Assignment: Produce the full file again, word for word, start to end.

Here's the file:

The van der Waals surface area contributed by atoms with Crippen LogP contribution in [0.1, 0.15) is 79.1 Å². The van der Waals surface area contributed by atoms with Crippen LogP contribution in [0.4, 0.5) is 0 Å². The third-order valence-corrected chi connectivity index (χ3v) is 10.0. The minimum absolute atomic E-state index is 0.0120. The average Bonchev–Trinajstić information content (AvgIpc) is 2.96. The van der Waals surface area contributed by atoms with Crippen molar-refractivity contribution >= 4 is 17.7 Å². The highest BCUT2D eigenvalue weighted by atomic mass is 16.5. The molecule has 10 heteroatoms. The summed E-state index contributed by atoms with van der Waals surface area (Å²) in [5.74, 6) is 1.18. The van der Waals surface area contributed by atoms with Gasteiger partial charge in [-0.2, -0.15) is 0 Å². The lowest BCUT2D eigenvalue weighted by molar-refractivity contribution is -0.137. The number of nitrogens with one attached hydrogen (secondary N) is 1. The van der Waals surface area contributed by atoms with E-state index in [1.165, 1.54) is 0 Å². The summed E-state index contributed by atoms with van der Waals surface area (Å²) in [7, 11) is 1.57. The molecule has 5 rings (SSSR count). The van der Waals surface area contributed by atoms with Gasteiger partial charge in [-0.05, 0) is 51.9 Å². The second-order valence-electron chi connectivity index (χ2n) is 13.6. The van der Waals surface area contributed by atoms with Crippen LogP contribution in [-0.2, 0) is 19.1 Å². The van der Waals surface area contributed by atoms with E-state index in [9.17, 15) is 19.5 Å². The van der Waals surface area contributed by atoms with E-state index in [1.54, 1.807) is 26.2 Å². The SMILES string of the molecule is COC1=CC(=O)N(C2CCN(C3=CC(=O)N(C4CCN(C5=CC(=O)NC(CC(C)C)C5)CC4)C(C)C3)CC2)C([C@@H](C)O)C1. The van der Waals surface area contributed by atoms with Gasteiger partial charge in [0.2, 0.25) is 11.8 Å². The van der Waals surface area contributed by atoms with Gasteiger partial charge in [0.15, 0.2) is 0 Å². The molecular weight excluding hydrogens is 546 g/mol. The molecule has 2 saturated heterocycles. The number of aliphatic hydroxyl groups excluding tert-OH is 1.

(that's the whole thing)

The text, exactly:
The van der Waals surface area contributed by atoms with Crippen LogP contribution in [0.1, 0.15) is 79.1 Å². The van der Waals surface area contributed by atoms with Crippen LogP contribution in [0.4, 0.5) is 0 Å². The third-order valence-corrected chi connectivity index (χ3v) is 10.0. The minimum absolute atomic E-state index is 0.0120. The average Bonchev–Trinajstić information content (AvgIpc) is 2.96. The van der Waals surface area contributed by atoms with Crippen molar-refractivity contribution >= 4 is 17.7 Å². The highest BCUT2D eigenvalue weighted by atomic mass is 16.5. The molecule has 10 heteroatoms. The summed E-state index contributed by atoms with van der Waals surface area (Å²) in [5.74, 6) is 1.18. The van der Waals surface area contributed by atoms with Gasteiger partial charge in [-0.2, -0.15) is 0 Å². The lowest BCUT2D eigenvalue weighted by molar-refractivity contribution is -0.137. The number of nitrogens with one attached hydrogen (secondary N) is 1. The van der Waals surface area contributed by atoms with E-state index in [1.165, 1.54) is 0 Å². The summed E-state index contributed by atoms with van der Waals surface area (Å²) in [7, 11) is 1.57. The molecule has 5 rings (SSSR count). The van der Waals surface area contributed by atoms with Gasteiger partial charge in [-0.05, 0) is 51.9 Å². The second-order valence-electron chi connectivity index (χ2n) is 13.6. The van der Waals surface area contributed by atoms with Crippen LogP contribution in [-0.2, 0) is 19.1 Å². The van der Waals surface area contributed by atoms with E-state index in [9.17, 15) is 19.5 Å². The van der Waals surface area contributed by atoms with E-state index in [1.54, 1.807) is 26.2 Å². The SMILES string of the molecule is COC1=CC(=O)N(C2CCN(C3=CC(=O)N(C4CCN(C5=CC(=O)NC(CC(C)C)C5)CC4)C(C)C3)CC2)C([C@@H](C)O)C1. The van der Waals surface area contributed by atoms with Gasteiger partial charge in [0.2, 0.25) is 11.8 Å². The van der Waals surface area contributed by atoms with Gasteiger partial charge in [0.15, 0.2) is 0 Å². The molecular weight excluding hydrogens is 546 g/mol. The molecule has 2 saturated heterocycles. The number of aliphatic hydroxyl groups excluding tert-OH is 1.